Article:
“We think the share price underperformance over the past 12 months has been overdone and that the shares can re-rate as operating momentum gradually improves and overhangs disappear.”While the Vodafone valuation now looks cheap, the broker believes that re-rating may have to wait until there are signs of a stabilisation in service revenues. Vodafone will also need to show it can successfully monetise its portfolio of phone masts and towers, as well as sell other assets on top of existing plans to offload its New Zealand business to private equity. UBS continues to hold a price target of 207p, which is among the more optimistic in the City. Shares fell 4% last week to 128.4p, although this reflected the impact of the stock going ex-dividend. Source: TradingView Past performance is not a guide to future performance The broker’s research describes investor sentiment overall as remaining bearish, with long-only investors more likely than hedge funds to be pessimistic. “We think the share price is at extreme levels and is assuming that revenue declines continue,” they added. UBS notes there’s been limited push-back from investors on the reasons behind the dividend cut, with Vodafone looking to de-leverage at a time when resources are already strained by 5G spectrum auctions and infrastructure demands.
Among its reasons for optimism, UBS points to continued strong growth in mobile data usage and evidence that consumers are still willing to pay more for their services. This should support the key metric of average revenue per user (ARPU). While European ARPUs are low compared with other markets such as United States, UBS sees improving trends in the UK and Germany as customers pay more for extra services. This should contribute to a gradual improvement in service revenue trends from the second quarter of this financial year, helped by favourable comparatives against last year. The broker added:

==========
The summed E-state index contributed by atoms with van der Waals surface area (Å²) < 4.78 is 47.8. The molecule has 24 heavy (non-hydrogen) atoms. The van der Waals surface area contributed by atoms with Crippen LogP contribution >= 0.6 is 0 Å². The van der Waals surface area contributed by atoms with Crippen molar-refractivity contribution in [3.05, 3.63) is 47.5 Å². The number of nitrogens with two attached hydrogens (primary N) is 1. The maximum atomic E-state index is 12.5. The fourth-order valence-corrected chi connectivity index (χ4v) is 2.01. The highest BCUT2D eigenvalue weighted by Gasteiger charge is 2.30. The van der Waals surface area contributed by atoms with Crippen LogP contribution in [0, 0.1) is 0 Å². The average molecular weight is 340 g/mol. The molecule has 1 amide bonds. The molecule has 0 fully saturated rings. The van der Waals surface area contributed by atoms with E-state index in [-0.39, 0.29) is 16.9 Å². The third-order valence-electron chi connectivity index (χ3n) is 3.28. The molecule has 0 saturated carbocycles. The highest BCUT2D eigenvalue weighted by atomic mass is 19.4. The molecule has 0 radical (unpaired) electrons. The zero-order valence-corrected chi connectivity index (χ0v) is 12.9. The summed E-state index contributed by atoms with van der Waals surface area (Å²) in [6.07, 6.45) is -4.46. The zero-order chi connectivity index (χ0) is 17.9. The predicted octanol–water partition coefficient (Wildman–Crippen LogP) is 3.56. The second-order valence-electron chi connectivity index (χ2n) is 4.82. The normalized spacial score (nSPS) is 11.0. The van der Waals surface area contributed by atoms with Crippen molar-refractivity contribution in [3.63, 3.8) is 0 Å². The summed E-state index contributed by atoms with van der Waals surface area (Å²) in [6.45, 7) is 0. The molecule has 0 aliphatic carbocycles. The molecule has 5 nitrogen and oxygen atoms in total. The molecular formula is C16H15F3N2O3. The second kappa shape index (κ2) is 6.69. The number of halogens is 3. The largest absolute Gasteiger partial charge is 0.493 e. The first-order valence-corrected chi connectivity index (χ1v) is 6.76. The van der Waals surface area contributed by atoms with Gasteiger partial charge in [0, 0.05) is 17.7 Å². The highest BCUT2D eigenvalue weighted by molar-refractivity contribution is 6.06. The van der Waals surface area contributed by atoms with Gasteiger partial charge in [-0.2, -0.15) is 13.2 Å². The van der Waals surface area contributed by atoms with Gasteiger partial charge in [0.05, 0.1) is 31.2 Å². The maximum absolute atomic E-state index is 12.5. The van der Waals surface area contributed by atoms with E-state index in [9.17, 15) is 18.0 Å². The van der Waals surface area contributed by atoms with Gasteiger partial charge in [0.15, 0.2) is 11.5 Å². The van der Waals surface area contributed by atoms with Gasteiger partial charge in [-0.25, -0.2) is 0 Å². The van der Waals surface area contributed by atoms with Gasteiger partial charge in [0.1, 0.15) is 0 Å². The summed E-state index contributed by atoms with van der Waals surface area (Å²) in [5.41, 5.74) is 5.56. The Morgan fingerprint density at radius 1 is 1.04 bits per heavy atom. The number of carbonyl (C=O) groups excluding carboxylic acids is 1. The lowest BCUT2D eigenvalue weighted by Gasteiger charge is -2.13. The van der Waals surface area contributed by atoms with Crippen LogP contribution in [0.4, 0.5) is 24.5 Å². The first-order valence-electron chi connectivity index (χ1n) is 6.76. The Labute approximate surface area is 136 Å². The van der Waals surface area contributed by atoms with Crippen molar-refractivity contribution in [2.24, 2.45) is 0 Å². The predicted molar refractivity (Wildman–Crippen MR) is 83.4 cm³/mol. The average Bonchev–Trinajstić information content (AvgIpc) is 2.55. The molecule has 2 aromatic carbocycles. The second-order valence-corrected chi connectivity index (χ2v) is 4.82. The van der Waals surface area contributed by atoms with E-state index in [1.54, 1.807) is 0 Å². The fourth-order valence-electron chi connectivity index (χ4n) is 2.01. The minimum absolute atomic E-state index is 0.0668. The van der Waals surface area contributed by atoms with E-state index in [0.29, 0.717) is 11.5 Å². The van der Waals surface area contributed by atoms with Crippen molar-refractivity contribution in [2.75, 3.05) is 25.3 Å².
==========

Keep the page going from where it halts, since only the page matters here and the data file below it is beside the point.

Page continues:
“While risks remain that promotional activity in Spain could flare up again when Vodafone loses the La Liga rights, the outlook in the UK and Germany looks resilient.”Even after last month’s dividend cut, the yield on Vodafone shares has remained punchy at around 6%. The group has also committed to returning to a progressive dividend policy. The purchase of European assets from Liberty Global in May 2018 fuelled Vodafone’s debt worries, leading to leverage approaching three times underlying earnings. The question now for Vodafone investors will be whether Read can maximise the benefits of the Liberty deal, as well as boost returns from infrastructure assets and achieve his business simplification goals. These articles are provided for information purposes only. Occasionally, an opinion about whether to buy or sell a specific investment may be provided by third parties. The content is not intended to be a personal recommendation to buy or sell any financial instrument or product, or to adopt any investment strategy as it is not provided based on an assessment of your investing knowledge and experience, your financial situation or your investment objectives. The value of your investments, and the income derived from them, may go down as well as up. You may not get back all the money that you invest. The investments referred to in this article may not be suitable for all investors, and if in doubt, an investor should seek advice from a qualified investment adviser.